Caffeine and its most popular delivery system, coffee, have been a source of controversy within the obstetrics community for ages. We know that caffeine crosses the placenta and can increase the heart and breathing rate of the fetus. But we don't know whether that is ultimately harmful to the child's health. Similar to studies of alcohol, most research on coffee consumption in pregnancy has focused on extremes — eight cups a day or nothing.
But there is one cause for concern: caffeine can reduce iron absorption in the mother, which could theoretically lead to anemia. Since pregnant women are prone to anemia to begin with, this could lead to ill effects, such as dizziness, fatigue or even irregular heart beat.
One important 2008 study in American Journal of Obstetrics and Gynecology found that consuming more than 200 mg of caffeine (about 10 ounces of coffee) per day doubled the risk of miscarriage in women with an average of 71 days of gestation compared with those who abstained from caffeine.
Another retrospective study involving women who were pregnant during the 1960s found that increased caffeine consumption was related to cryptorchidism (undescended testes) in baby boys, even when other factors like drinking, smoking and chemical exposure were accounted for.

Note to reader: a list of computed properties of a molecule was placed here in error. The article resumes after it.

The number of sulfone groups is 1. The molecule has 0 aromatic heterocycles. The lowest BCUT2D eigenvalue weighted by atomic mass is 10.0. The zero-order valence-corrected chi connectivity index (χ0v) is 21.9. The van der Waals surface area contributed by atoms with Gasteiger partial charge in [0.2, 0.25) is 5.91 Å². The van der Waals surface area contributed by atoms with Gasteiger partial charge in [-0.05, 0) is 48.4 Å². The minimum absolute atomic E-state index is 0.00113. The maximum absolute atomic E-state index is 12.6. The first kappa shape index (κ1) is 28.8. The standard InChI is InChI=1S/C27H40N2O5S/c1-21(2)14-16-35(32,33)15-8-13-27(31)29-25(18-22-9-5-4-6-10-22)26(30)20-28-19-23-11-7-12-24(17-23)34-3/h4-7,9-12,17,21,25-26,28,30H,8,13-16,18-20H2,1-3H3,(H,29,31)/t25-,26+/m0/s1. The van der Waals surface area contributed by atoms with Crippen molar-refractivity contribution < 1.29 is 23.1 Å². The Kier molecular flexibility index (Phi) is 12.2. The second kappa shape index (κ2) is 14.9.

Given the lack of replicated studies, however, most experts and the March of Dimes recommend moderation rather than abstinence.
Pregnant? Probably everyone has an opinion about what you should and should not be doing. So it might be hard to ditch that extra cup of coffee after lunch or give up the European vacation you were so looking forward to, but studies suggest caution is in order (especially considering that the first nine months of a person’s life can shape the rest of it).